Women war heroes prove that bravery and endurance are not reserved for male military personnel. Many women have served on the front lines, in the resistance, behind the wheel of convoys, in the cockpits of outdated planes, and in hospitals patching up the injured with little more than a standard first aid kit. Women and the war effort have always – and will always – go hand-in-hand.
The Night Witches of the Soviet Union took old clunker crop dusters and confounded the German air force. Sgt. Leigh Ann Hester found herself in the middle of an orchestrated attack in Iraq and turned the firepower back on the insurgents. The White Rose of Stalingrad took down numerous enemy aircraft and flew into legendary status.
Female war heroes also include the Dahomey Amazons, wives of the king who shocked their enemies with fierceness and audacity. Or the Vietnamese warriors of legend like the Trung Sisters and Lady Trieu, who thwarted the Chinese army.
The role of women in wars hasn’t always been clear or easy. Cathay Williams changed her appearance and fought in the Union Army as a man until her gender was discovered. But for a while, she fought in the Civil War along with other freed slaves. Then there’s the Polish spy who may have inspired two of Ian Fleming’sBond girls.
As we look at women in military history, there are myriad ways they serve. Women at home were working in factories making products for the war effort, but there were brave women who saw war up close. Some were able to share their experiences and become historians, teachers, instructors, colonels, and generals. Others faced poverty and lack of recognition for their war efforts.
There are millions who have served. This list of women war heroes sheds a little light on a few.
It was in August 1942 that Private 1st Class Edward Ahrens would cement his place in the halls of Marine bad*sses when he singlehandedly took on an entire group of Japanese soldiers who were trying to flank his unit.
Ahrens, a Marine assigned to Alpha Co. of the 1st Raider Battalion, was in the second assault wave hitting the beaches of Tulagi on Aug. 7, 1942. After pushing off the beach along with Charlie Co., Alpha set up a defensive line that night, according to War History Online.
Then the Japanese fiercely counter-attacked. Fortunately, Alpha Co. had Ahrens protecting its right flank.
“I came across a foxhole occupied by Private First Class Ahrens, a small man of about 140 pounds,” said Maj. Lew Walt, of what he saw the next morning. “He was slumped in one corner of the foxhole covered with blood from head to foot. In the foxhole with him were two dead Japs, a lieutenant and a sergeant. There were eleven more dead Japs on the ground in front of his position. In his hands he clutched the dead officer’s sword.”
Ahrens had successfully thwarted an enemy attack that would have opened a huge gap in the defensive line. As he lay dying, according to Walt, Ahrens whispered to him: “The idiot tried to come over me last night-I guess they didn’t know I was a Marine.”
“Private First Class Ahrens, with utter disregard for his own personal safety, single-handed engaged in hand-to-hand combat a group of the enemy attempting to infiltrate the rear of the battalion.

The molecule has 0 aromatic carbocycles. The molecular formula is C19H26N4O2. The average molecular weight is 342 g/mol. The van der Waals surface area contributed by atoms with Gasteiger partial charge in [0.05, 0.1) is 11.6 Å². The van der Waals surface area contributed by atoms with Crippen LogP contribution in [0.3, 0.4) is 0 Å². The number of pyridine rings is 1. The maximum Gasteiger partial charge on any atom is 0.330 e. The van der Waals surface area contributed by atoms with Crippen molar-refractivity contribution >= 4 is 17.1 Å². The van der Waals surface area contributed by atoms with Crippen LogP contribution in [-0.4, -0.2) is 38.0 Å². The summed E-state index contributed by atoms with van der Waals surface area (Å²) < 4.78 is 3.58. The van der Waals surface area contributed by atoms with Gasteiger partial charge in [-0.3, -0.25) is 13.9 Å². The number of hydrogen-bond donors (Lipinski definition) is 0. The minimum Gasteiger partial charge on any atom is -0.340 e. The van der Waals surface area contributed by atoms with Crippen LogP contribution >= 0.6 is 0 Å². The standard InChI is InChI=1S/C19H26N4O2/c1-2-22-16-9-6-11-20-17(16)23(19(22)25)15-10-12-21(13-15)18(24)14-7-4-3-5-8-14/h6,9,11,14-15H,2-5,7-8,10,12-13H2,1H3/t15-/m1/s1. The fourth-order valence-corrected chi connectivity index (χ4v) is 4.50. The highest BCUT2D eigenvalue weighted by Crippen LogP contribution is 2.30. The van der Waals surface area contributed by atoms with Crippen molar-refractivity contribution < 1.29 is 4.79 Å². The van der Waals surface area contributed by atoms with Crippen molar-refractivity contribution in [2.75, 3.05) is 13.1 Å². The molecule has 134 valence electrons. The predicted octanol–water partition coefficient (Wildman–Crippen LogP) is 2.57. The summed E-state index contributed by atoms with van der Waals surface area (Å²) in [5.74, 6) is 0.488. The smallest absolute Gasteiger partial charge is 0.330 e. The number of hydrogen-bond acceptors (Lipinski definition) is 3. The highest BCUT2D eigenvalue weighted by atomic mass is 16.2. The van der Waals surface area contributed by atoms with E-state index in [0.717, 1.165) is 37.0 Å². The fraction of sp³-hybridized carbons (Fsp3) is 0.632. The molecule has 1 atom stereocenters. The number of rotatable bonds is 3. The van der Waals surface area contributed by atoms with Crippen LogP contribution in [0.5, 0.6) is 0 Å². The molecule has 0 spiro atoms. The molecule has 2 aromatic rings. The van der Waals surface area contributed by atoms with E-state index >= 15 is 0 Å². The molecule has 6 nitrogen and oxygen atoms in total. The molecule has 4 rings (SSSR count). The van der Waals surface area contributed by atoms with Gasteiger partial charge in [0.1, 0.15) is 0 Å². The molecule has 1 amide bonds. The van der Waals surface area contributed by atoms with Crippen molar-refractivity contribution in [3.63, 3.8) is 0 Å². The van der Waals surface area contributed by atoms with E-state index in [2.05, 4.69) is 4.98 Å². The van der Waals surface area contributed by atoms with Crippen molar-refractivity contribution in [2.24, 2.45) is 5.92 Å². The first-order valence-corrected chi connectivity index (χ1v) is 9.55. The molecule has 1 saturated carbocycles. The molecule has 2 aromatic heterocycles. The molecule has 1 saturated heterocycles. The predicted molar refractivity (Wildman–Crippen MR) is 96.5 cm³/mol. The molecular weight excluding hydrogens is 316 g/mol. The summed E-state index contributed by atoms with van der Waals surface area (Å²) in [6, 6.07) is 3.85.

Although mortally wounded, he succeeded in killing the officer in command of the hostile unit and two other Japanese, thereby breaking up the attack. His great personal valor and indomitable fighting spirit were in keeping with the highest traditions of the United States Naval Service. He gallantly gave his life in the defense of his country.”
Early in June 2016, a German court found former SS sergeant Reinhold Hanning guilty of 170,000 counts of accessory to murder. He was sentenced to five years in prison for his time as a guard at Auschwitz, the notorious death camp in Nazi-occupied Poland.
“It is my dream to be in Germany, in a German court, with German judges acknowledging the Holocaust,” Hedy Bohm, an 88-year-old Auschwitz survivor, told the Associated Press. “I am grateful and pleased by this justice after 70 years.”
Bohm wasn’t the only death camp survivor present. There were three others and a total of twelve testified throughout Hanning’s trial. One 95-year-old survivor demanded Hanning tell more young people about what happened at Auschwitz, which Hanning did not do.
Hanning joined the Hitler Youth in 1935 and then volunteered for the Waffen SS at age 18. After suffering a grenade injury fighting the Red Army in Kiev, he was sent to Auschwitz.
Former SS sergeant Oskar Groening was convicted of 300,000 counts of accessory to murder while serving at Auschwitz. His job was particularly notorious: he was in charge of confiscating the personal property or arriving prisoners and quantifying it. Like Hanning, he may not have killed anyone, but he saw the mass killings and did nothing. Unlike Hanning, Groening has taken great pains to dispel any implications that the Holocaust did not happen, making public statements. It was his activism against Holocaust denial that led to his arrest and prosecution. Groening was 93 at the time of his 2015 trial.
In 2009, 88-year-old former Ohio autoworker John Demjanjuk was extradited to Germany to stand trial for 27,900 counts of the same crime, for being a prison guard at the Sobibor Death Camp. Sentenced to five years, Demjanjuk died before his appeal could be heard. That wasn’t the extent of it. Demjanjuk is thought to be “Ivan the Terrible,” a former Red Army soldier and POW who worked at the Treblinka extermination camp. He was sentenced to death in Jerusalem in 1988 but that was overturned by the Israeli Supreme Court for a lack of positive identification.